Leading energy economists[edit]

The top 20 leading energy economists as of December 2016 are:[11]

See also[edit]


  1. ^ Sickles, Robin (2008). "energy economics." The New Palgrave Dictionary of Economics, 2nd Edition. Abstract.
  2. ^ Giraudet, Louis-Gaëtan; Missemer, Antoine (2019), The Economics of Energy Efficiency, a Historical Perspective, retrieved 2021-04-25
  3. ^ "Energy services: A conceptual review". Energy Research & Social Science. 27: 129–140. 2017-05-01. doi:10.1016/j.erss.2017.02.010. ISSN 2214-6296.
  4. ^ "Economics Field Rankings: Energy Economics - IDEAS/RePEc".
  5. ^ Hotelling, H. (1931). "The Economics of Exhaustible Resources". Journal of Political Economy. 39 (2): 137–175. doi:10.1086/254195. JSTOR 1822328.
  6. ^ a b Giraudet, Louis-Gaëtan; Missemer, Antoine (2019), The Economics of Energy Efficiency, a Historical Perspective, retrieved 2021-04-25
  7. ^ "Technological innovation, energy efficient design and the rebound effect". Technovation. 27 (4): 194–203. 2007-04-01. doi:10.1016/j.technovation.2006.11.004. ISSN 0166-4972.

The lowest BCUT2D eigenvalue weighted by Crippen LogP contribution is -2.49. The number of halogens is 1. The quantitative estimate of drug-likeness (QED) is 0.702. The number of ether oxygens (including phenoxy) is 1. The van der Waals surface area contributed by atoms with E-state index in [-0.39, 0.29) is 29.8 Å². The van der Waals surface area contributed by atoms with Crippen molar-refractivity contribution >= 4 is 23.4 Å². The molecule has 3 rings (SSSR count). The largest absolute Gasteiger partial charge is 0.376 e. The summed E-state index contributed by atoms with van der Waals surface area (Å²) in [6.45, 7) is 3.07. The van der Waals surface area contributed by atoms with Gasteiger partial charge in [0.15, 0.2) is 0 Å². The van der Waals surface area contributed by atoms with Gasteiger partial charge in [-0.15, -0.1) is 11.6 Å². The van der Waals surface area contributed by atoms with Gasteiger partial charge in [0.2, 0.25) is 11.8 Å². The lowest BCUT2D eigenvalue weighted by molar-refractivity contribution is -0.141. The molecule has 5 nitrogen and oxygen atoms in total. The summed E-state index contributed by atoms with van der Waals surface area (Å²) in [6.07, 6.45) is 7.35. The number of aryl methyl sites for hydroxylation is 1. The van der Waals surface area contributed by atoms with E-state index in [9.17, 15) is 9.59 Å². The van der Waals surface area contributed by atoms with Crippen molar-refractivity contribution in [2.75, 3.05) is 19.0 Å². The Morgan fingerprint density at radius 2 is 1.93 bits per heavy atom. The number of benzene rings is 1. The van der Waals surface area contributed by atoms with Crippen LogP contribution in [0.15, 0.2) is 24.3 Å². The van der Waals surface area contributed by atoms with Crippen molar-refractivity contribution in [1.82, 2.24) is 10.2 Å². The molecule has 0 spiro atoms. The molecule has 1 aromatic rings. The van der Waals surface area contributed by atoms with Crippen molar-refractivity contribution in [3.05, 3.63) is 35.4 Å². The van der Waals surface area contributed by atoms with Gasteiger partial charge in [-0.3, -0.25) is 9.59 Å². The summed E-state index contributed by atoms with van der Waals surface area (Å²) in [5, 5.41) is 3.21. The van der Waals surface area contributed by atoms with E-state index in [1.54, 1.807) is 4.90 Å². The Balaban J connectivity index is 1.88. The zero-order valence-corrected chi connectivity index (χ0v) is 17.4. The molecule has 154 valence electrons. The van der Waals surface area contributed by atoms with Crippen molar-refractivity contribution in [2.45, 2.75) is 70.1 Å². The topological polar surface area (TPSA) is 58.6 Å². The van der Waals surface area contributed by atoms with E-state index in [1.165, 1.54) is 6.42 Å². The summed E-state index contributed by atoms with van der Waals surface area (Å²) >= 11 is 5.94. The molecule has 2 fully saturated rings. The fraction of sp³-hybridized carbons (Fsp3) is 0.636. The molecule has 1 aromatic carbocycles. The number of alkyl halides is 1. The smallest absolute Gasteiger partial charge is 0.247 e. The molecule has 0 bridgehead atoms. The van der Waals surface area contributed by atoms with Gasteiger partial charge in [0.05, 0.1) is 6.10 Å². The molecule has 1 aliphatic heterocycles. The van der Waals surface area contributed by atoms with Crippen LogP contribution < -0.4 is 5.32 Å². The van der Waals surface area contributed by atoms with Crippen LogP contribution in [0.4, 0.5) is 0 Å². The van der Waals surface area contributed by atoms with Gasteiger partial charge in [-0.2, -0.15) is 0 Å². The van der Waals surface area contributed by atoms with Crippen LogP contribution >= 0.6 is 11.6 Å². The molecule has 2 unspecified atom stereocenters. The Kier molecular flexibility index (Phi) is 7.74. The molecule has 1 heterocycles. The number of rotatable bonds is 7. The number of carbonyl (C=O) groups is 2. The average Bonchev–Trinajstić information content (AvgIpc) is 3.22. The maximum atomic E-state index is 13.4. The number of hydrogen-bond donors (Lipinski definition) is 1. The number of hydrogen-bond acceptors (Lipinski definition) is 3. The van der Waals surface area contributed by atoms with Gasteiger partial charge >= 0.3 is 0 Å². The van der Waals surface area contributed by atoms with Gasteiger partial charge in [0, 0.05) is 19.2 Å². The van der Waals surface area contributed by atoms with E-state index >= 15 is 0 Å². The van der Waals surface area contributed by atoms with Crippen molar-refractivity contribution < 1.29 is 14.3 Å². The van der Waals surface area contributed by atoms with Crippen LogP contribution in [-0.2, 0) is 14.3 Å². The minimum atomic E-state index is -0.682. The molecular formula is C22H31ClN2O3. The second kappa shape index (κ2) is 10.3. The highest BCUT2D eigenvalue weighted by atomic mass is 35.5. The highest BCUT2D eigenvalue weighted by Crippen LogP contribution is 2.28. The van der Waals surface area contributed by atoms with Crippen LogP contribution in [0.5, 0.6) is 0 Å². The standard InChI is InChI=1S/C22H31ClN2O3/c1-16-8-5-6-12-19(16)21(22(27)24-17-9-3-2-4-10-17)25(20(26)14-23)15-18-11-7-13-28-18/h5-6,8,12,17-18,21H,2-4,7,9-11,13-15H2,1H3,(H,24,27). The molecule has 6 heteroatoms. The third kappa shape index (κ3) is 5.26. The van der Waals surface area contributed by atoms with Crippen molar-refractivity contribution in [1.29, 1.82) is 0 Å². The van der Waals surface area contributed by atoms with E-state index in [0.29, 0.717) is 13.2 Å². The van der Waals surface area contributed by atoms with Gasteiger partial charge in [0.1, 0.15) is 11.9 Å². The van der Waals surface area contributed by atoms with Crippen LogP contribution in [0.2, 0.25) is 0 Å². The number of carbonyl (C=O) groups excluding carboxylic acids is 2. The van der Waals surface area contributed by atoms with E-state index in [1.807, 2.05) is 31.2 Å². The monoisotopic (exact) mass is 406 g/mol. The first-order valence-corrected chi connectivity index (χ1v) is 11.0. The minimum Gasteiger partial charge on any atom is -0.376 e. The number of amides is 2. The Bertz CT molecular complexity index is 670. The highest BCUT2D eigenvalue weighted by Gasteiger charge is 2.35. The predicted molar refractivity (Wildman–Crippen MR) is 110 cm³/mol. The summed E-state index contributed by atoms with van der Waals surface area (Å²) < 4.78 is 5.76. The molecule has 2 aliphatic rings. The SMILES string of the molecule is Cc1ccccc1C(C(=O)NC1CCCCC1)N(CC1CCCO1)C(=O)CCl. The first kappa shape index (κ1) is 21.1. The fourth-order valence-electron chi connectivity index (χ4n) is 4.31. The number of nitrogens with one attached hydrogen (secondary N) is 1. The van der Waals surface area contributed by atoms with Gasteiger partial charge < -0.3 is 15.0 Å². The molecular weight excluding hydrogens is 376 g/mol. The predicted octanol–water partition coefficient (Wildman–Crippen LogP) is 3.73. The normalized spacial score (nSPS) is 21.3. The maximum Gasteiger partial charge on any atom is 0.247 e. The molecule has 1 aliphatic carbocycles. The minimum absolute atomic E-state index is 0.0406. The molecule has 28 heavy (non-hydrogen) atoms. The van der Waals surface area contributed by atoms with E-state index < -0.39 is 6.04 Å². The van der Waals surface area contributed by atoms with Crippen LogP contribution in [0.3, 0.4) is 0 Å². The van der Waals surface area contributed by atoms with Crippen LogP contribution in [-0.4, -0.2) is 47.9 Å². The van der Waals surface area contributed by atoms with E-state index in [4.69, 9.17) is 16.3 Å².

8. ^ "Explaining the energy efficiency gap - Expected Utility Theory versus Cumulative Prospect Theory". Energy Policy. 111: 414–426. 2017-12-01. doi:10.1016/j.enpol.2017.09.026. ISSN 0301-4215.
  9. ^ Thaler, Richard; Sunstein, Cass (2009). Nudge: Improving Decisions about Health, Wealth, and Happiness. Camberwell, Vic.: Penguin Group Australia. ISBN 9780141040011.
  10. ^ "NEP-ENE: New economic research on Energy Economics | IDEAS/RePEc".
  11. ^ IDEAS/RePEc has a list of energy economists and a ranking of the same.

Further reading[edit]